|Table of contents|
2 Players of note
3 External links
The Alouettes were first formed in 1946. They named themselves after the famous work song "Alouette" (about plucking various parts of a lark), which has become a light-hearted symbol of the French Canadians. (Similarly the RCAF's 425 Bomber Squadron, mostly French Canadian, during the Second World War assumed the lark as its badge and the motto "Je te plumerai" -- I shall pluck you.)
The Montreal Alouettes folded after the 1981 season and were replaced by a new Montreal team, the Concordes, in 1982. In 1986 the Concordes became the Alouettes to commemorate the 40th anniversary of the earlier team's formation. They folded just after the start of the 1987 season, and the league had to scramble to realign the divisions and rewrite the schedule. Montreal went without professional football for nine years, except for the short-lived Montreal Machine of the World League of American Football.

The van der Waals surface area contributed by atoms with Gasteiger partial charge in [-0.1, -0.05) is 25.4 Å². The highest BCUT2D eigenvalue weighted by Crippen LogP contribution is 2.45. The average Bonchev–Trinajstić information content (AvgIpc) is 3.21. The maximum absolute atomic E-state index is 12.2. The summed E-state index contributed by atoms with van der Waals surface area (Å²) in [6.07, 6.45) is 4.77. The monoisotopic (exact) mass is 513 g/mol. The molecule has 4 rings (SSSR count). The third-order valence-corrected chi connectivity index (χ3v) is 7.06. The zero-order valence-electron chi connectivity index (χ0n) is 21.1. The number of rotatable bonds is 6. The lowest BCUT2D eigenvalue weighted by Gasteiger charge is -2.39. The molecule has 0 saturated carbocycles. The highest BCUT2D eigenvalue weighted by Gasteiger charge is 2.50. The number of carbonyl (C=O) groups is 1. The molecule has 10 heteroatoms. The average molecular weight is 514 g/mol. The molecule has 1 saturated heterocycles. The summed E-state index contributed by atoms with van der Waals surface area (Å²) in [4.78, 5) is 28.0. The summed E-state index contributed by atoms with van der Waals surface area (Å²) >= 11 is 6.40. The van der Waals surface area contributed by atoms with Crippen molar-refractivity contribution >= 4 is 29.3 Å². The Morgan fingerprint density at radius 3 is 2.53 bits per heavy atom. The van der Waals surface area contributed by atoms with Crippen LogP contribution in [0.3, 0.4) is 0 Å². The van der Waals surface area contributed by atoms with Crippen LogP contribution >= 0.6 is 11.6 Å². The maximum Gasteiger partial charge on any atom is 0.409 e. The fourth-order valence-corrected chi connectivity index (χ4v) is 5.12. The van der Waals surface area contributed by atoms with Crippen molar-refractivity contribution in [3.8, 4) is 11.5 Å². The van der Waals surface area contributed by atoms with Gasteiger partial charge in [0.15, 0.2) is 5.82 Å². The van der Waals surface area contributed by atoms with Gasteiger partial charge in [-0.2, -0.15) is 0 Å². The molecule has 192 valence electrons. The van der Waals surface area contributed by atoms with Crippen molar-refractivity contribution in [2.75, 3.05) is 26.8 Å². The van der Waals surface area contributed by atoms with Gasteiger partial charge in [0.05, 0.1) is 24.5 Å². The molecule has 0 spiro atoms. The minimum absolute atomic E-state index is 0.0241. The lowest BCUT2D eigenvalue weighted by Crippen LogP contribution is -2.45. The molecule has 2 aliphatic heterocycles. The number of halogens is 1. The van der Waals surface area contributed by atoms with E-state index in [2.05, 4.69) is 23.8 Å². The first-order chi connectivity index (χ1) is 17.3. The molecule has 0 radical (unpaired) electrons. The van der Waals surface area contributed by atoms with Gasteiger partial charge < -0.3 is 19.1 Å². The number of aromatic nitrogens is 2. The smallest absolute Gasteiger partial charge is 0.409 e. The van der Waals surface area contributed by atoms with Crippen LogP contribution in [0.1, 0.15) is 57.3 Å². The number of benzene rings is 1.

The Baltimore Stallions were the most successful United States–based Canadian Football League team. They had fan support in Baltimore, Maryland. They played in the 1994 Grey Cup their first season and won the 1995 Grey Cup.
They had originally planned to name the team the Baltimore CFL Colts, but the NFL sued and for their first season were called the Baltimore Football Club. They adopted the name Stallions in 1995. The return of the NFL to Baltimore led the team to relocate to Montreal in 1996, where they became the Montreal Alouettes.
Players of note
Canadian Football Hall of Famers:
Not to be forgotten: